Topical antibiotic prophylaxis for bacteremia after dental extractions
Current prophylaxis for endocarditis in patients undergoing dental procedures consists of oral administration of amoxicillin. There is concern that the risk of anaphylaxis from systemically administered antibiotics might approach the incidence of endocarditis. Emergence of resistance among bacteria is also favored by systemically administered antibiotics. The present study was designed to assess the efficacy of topical amoxicillin given prophylactically as a mouthwash in reducing the incidence of bacteremia after dental extraction.
Thirty-six outpatients in a dental clinic were randomized in a 3:2:2 ratio to experimental prophylaxis of topical amoxicillin (3 g per mouthwash rinse; 15 patients), standard prophylaxis of oral amoxicillin (3 g in a single dose; 11 patients), or no prophylaxis (10 patients), respectively. Patients were stratified by severity of periodontal disease and number of teeth extracted. Data were analyzed for differences in the incidence of bacteremia by means of the 2-tailed Fisher exact test.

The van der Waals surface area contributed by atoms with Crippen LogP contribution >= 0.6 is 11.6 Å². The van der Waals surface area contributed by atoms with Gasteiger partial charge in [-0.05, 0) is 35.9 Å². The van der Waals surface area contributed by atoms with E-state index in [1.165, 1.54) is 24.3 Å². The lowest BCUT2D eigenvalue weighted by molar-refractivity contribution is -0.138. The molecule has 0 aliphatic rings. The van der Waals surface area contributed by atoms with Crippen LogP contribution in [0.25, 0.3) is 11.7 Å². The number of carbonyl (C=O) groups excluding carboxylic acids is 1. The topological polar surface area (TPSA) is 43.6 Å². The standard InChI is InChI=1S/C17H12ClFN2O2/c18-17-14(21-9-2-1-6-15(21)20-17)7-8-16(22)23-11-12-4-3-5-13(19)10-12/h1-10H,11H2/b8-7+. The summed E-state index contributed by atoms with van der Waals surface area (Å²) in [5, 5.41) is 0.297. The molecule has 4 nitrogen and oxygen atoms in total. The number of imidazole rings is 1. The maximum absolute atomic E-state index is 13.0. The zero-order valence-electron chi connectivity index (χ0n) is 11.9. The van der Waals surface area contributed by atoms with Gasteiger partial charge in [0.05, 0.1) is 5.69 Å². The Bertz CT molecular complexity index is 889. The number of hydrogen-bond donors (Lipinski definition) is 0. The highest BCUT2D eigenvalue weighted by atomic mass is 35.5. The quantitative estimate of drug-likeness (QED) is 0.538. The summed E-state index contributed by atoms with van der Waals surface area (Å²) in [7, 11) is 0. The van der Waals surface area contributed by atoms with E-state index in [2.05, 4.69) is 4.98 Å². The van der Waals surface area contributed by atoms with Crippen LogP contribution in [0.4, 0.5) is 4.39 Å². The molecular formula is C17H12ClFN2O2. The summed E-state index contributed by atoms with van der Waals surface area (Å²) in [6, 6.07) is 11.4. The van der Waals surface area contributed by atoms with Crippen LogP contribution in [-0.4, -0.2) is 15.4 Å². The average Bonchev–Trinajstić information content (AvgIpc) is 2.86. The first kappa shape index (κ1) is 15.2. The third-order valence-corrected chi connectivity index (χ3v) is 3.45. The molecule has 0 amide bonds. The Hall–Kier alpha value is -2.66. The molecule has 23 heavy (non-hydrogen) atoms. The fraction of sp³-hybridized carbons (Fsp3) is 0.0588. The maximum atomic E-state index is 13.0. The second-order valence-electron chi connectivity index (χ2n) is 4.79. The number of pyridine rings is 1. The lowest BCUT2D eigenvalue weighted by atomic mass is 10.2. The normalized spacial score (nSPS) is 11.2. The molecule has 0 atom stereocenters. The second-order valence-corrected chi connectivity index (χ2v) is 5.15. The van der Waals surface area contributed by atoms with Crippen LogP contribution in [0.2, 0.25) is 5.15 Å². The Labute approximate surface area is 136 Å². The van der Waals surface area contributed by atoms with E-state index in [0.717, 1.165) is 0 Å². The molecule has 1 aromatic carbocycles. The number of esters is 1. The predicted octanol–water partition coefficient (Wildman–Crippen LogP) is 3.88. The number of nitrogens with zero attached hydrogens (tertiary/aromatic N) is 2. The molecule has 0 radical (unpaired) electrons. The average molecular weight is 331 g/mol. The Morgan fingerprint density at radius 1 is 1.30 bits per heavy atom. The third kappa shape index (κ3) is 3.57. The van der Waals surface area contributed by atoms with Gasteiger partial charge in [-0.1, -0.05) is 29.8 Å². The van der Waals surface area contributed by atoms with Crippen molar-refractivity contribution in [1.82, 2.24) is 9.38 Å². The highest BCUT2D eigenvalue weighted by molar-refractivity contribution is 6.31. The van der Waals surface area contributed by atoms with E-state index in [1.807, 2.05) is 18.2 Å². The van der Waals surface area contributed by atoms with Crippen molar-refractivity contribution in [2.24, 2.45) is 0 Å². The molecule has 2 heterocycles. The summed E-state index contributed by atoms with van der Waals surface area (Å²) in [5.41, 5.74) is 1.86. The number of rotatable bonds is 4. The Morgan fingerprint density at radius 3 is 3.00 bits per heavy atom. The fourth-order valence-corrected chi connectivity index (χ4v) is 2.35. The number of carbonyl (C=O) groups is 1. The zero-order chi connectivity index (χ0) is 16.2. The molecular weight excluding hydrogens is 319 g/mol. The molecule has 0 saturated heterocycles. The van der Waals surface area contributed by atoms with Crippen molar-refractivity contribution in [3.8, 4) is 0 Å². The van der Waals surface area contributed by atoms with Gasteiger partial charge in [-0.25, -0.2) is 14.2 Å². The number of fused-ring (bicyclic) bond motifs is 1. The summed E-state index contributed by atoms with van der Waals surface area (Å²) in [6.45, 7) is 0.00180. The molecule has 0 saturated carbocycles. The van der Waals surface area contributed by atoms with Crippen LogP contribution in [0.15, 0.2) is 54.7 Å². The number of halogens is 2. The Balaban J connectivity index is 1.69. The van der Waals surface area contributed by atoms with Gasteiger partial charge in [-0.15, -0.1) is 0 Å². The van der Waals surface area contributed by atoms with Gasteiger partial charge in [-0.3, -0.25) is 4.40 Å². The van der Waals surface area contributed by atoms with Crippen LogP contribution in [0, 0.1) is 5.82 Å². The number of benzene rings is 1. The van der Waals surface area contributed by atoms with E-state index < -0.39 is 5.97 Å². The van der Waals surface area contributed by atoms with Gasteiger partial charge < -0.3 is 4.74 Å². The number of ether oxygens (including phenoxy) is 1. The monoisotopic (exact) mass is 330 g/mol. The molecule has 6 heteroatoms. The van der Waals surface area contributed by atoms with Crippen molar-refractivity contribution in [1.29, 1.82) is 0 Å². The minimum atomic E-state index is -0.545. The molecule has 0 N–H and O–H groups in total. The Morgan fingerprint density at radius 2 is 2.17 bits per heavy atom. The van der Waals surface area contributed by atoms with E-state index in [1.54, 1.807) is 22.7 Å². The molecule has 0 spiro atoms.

Breakthrough bacteremia after dental extraction was observed in 60% (6 of 10 patients) who received topical amoxicillin and in 89% (8 of 9 patients) who received no prophylaxis (P =.30). By comparison, breakthrough bacteremia after dental extraction was observed in 10% (1 of 10 patients) who received standard prophylaxis with oral amoxicillin (60% vs 10%; P =.05).
Topical amoxicillin decreased the incidence of bacteremia in comparison with no prophylaxis, but statistical significance was not achieved (P =.30). Topical amoxicillin was significantly less effective than standard prophylaxis with oral amoxicillin in decreasing the incidence of bacteremia after dental extractions.
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